He awaited her coming in the back drawing-room--part of that white and crimson space where they had sat together at the musical party, where Gwendolen had said for the first time that her lot depended on his not forsaking her, and her appeal had seemed to melt into the melodic cry-- Per pieta non dirmi addio. But the melody had come from Mirah's dear voice.
Deronda walked about this room, which he had for years known by heart, with a strange sense of metamorphosis in his own life. The familiar objects around him, from Lady Mallinger's gently smiling portrait to the also human and urbane faces of the lions on the pilasters of the chimney- piece, seemed almost to belong to a previous state of existence which he was revisiting in memory only, not in reality; so deep and transforming had been the impressions he had lately experienced, so new were the conditions under which he found himself in the house he had been accustomed to think of as a home--standing with his hat in his hand awaiting the entrance of a young creature whose life had also been undergoing a transformation--a tragic transformation toward a wavering result, in which he felt with apprehensiveness that his own action was still bound up.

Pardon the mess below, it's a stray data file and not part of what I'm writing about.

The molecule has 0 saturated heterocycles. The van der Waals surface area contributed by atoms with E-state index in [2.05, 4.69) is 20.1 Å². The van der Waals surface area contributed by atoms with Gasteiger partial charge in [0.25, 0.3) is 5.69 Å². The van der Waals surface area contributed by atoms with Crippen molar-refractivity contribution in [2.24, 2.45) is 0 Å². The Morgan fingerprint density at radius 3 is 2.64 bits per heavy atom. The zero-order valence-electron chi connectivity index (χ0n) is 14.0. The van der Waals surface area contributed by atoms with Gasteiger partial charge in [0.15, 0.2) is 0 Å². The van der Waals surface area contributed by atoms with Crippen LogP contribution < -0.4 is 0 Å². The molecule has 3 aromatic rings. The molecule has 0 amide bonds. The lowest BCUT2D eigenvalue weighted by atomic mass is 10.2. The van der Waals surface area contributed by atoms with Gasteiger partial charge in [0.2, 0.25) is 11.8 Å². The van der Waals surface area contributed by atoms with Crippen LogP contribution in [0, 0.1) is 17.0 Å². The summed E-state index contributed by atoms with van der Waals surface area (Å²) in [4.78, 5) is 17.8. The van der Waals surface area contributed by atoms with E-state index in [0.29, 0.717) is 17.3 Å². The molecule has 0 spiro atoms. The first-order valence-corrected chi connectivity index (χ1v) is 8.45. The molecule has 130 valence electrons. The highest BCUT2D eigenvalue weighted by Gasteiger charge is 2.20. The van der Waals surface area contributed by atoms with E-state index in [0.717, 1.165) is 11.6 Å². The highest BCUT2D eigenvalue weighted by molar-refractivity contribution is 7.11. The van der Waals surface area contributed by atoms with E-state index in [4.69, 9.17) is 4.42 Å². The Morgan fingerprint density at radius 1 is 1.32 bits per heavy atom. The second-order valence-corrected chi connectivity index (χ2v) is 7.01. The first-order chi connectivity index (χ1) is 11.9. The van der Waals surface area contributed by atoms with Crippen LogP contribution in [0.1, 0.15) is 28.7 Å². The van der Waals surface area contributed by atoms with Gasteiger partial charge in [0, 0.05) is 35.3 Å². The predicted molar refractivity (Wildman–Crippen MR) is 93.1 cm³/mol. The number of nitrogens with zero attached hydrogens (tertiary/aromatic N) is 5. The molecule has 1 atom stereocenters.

But Gwendolen was come in, looking changed; not only by her mourning dress, but by a more satisfied quietude of expression than he had seen in her face at Genoa. Her satisfaction was that Deronda was there; but there was no smile between them as they met and clasped hands; each was full of remembrance--full of anxious prevision. She said, "It was good of you to come. Let us sit down," immediately seating herself in the nearest chair. He placed himself opposite to her.